Profile: Arundhati Roy

- August 31, 2020


By Mrinalini Manda “There’s really no such thing as ‘voiceless’. There are only the deliberately silenced, or the preferably unheard.” – Arundhati Roy Arundhati Roy is an influential Indian novelist and political activist, who became popular via her first novel ‘ The God of Small Things’. The book highlighted themes of Indian history and politics, forbidden love and social discrimination, receiving the Booker prize in 1997. She has a confident voice and is not hesitant in sharing her opinions, no matter how unpopular they may be perceived to be. Her later work has mostly concentrated on raising awareness about political issues and bringing new perspectives about them. She is a keen critic of the USA’s foreign policy and a representative of the anti-globalization movement. Additionally, she disapproves of India’s policy towards nuclear weapons, economic growth, and industrialization. Along with another activist, Medha Patkar, she campaigned against the Narmada Dam project because the building of the dam would displace half a million people and they wouldn’t receive any compensation in return. Arundhati Roy donates her earnings from her books towards the ‘Narmada Bachao Andolan.’  ”For me, now, the only protection one has is to travel and to speak, to build protection of readers because things have become so difficult. My readers are my protection.” Illustration: Samhita Sonti Arundhati was born in Shillong, Meghalaya to Mary Roy, a women’s rights activist and educationist from Kerala, and Rajib Roy, a tea plantation manager from Calcutt...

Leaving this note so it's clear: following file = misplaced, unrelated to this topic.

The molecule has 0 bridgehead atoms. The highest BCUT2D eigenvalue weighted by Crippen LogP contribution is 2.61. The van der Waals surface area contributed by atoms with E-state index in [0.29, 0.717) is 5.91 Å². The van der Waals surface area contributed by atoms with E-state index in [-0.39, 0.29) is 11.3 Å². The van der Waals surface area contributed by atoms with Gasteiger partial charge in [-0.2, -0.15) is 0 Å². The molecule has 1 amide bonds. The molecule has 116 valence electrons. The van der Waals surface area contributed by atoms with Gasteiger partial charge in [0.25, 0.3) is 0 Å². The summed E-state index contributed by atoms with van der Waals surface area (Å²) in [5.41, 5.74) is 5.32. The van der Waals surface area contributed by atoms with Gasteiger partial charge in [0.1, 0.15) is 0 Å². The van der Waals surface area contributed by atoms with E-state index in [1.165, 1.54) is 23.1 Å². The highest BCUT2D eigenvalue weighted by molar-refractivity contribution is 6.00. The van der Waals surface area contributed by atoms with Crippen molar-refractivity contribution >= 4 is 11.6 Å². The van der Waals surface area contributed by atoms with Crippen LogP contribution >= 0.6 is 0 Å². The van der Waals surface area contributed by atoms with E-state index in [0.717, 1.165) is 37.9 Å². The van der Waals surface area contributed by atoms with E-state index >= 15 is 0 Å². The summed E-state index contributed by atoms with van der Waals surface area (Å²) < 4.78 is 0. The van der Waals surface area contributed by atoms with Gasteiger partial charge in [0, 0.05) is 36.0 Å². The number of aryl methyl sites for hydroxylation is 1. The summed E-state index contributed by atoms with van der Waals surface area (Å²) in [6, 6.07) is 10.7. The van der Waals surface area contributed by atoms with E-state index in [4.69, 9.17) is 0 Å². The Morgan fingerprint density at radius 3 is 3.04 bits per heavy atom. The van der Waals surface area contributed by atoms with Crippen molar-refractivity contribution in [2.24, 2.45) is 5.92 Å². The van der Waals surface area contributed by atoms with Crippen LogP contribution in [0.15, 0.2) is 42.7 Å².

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Vikramaditya

A jealous brother robbed him of his kingdom, his own courage won it back. Chandragupta Vikramaditya has a special place in history because he proved that the love of power is not all that is needed to create an empire. Also required is the love of a wise woman and good, old-fashioned honor.

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